Purpose of the Paper

As stated by Kugler, Peter and Michael the concept of natural law is ambiguous. It points out to a form of ethical and morally correct theory along with a legal theory[6]. However the fundamentals of both the types of theory are independent of each other logically. Natural law does not point out towards the law of nature all the laws which science objects to define. As per the moral theory of natural law the ethical standards which guide human behavior are to some extent derived objectively from human nature itself along with the true nature of the world. Even when the theories are logically independent of each other they intersect. As per the legal theory of natural law the power of legal provisions mandatorily extracts to the least in part from consideration in relation to moral merit of such principles. There are various kinds of legal theory in relation to natural law which are different from each other in relation to the role which morality place in finding out the authority of the legal provision.

According to Wright and Fletcher a collection of mandatory and necessary situation for presence of law which distinguishes law from unlawful provision in every world possible exist[7]. The natural law classical theories such as a Theory provided by Thomas Aquinas emphasizes on the overlapping between legal theories and natural law moral theory. Another development of the natural law classical theory is the theory of new natural ISM as provided by John Finnis. To the contrary the theory of procedural natural ISM as provided by l fuller rejects the conceptual naturalist idea which states that there are mandatory substantive model restrictions on the content of law. Lastly the theory provided by Ronald Dworking is a critique and response of the theories relating to legal positivism. All these theories Aryan relation to one or more fundamental tenants of natural law legal theory and are significant to its influence and development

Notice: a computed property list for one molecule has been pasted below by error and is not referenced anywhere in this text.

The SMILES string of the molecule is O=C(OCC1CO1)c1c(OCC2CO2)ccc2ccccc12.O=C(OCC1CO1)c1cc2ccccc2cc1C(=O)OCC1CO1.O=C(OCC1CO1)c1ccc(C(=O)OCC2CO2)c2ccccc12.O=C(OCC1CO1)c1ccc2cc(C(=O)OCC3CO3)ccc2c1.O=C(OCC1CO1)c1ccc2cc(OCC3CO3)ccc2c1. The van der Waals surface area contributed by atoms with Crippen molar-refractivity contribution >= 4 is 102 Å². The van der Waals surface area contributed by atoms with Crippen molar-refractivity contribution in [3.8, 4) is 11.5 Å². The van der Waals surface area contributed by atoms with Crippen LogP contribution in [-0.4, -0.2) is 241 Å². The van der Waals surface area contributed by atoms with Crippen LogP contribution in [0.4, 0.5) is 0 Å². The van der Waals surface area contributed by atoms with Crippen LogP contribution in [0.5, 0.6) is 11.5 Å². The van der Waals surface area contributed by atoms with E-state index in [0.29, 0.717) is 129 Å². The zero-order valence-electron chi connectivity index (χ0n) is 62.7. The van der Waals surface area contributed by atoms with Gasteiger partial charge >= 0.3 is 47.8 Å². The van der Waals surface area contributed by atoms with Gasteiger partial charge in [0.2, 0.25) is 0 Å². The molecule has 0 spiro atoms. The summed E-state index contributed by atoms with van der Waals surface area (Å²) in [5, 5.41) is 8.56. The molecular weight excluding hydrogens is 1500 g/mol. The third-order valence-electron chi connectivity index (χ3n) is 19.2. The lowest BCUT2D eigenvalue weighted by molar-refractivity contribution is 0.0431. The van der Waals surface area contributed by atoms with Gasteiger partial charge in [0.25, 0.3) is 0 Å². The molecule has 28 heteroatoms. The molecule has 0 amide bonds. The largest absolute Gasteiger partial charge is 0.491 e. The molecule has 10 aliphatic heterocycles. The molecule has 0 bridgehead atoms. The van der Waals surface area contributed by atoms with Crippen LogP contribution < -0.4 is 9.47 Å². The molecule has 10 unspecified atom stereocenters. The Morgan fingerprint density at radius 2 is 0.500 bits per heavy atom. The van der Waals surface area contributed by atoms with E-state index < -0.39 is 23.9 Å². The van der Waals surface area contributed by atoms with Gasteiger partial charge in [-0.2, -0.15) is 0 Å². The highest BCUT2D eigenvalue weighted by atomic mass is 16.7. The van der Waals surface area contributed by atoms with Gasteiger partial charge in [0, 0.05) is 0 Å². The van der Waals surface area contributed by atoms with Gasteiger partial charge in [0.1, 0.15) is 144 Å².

Legal positivism is the theory that the presence and subject of law rest on  not on the merits of social facts but the fact itself. The British jurist John Austin (1790-1859) articulated it thus: “The existence of law is one thing; its merit and demerit another. Whether it be or be not is one enquiry; whether it be or be not conformable to an assumed standard, is a different enquiry.” The positivist theory does not say that law's virtues are incoherent, trivial, or fringe to the viewpoint of law[8]. It speaks that they do not define whether legal systems or laws exist. Whether a legal system is present in a society is based on the existence of definite arrangements of governance, not on the degree to which it contents principles of justice, the rule of law or democracy. What laws are applicable in that arrangement rest on on what social standards its bureaucrats identify as commanding; for instance, judicial decisions, social customs or legislative enactments. The statistic that a rule would be, wise, efficient, prudent or just, is not ever adequate motive for discerning that it is essentially the law, and the detail that it is unwise, unfair, imprudent or inefficient is not ever adequate cause for unbelieving it. As perMacCormick positivism, law is a substance of what has been suggested (decided ,ordered, tolerated, practiced, , etc.); as it might be said in a additional contemporary idiom, positivism is the opinion that law is a social creation[9]. Austin thought the theory “simple and glaring.” Though it is perhaps the leading opinion among logically motivated philosophers of law, it is also the topic of opposing clarifications composed with insistent misunderstandings and criticisms[10].